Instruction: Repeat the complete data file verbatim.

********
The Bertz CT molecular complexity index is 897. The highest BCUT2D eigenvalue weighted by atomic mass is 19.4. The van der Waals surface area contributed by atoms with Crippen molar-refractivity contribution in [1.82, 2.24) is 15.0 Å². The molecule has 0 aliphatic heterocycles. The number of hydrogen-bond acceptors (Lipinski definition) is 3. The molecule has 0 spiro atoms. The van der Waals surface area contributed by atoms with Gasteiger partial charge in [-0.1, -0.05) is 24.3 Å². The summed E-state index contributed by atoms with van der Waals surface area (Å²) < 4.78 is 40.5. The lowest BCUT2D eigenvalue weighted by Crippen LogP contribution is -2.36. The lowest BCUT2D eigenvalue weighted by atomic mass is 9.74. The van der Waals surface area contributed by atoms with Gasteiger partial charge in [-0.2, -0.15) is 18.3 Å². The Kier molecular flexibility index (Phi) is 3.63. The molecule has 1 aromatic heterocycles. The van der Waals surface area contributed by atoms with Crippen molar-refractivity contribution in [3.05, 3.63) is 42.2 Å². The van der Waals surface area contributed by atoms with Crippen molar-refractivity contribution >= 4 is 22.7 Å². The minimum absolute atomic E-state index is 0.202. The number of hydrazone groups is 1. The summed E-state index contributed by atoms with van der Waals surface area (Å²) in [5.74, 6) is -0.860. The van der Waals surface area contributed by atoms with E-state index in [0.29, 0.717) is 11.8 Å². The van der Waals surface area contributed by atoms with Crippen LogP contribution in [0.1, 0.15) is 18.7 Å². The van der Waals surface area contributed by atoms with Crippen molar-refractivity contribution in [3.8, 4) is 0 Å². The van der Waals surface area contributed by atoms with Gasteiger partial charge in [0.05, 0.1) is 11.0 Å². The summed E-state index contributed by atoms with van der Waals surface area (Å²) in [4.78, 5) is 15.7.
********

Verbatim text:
The Bertz CT molecular complexity index is 897. The highest BCUT2D eigenvalue weighted by atomic mass is 19.4. The van der Waals surface area contributed by atoms with Crippen molar-refractivity contribution in [1.82, 2.24) is 15.0 Å². The molecule has 0 aliphatic heterocycles. The number of hydrogen-bond acceptors (Lipinski definition) is 3. The molecule has 0 spiro atoms. The van der Waals surface area contributed by atoms with Gasteiger partial charge in [-0.1, -0.05) is 24.3 Å². The summed E-state index contributed by atoms with van der Waals surface area (Å²) < 4.78 is 40.5. The lowest BCUT2D eigenvalue weighted by Crippen LogP contribution is -2.36. The lowest BCUT2D eigenvalue weighted by atomic mass is 9.74. The van der Waals surface area contributed by atoms with Gasteiger partial charge in [-0.2, -0.15) is 18.3 Å². The Kier molecular flexibility index (Phi) is 3.63. The molecule has 1 aromatic heterocycles. The van der Waals surface area contributed by atoms with Crippen molar-refractivity contribution in [3.05, 3.63) is 42.2 Å². The van der Waals surface area contributed by atoms with Crippen molar-refractivity contribution >= 4 is 22.7 Å². The minimum absolute atomic E-state index is 0.202. The number of hydrazone groups is 1. The summed E-state index contributed by atoms with van der Waals surface area (Å²) in [5.74, 6) is -0.860. The van der Waals surface area contributed by atoms with E-state index in [0.29, 0.717) is 11.8 Å². The van der Waals surface area contributed by atoms with Crippen LogP contribution in [0.1, 0.15) is 18.7 Å². The van der Waals surface area contributed by atoms with Crippen molar-refractivity contribution in [3.8, 4) is 0 Å². The van der Waals surface area contributed by atoms with Gasteiger partial charge in [0.05, 0.1) is 11.0 Å². The summed E-state index contributed by atoms with van der Waals surface area (Å²) in [4.78, 5) is 15.7.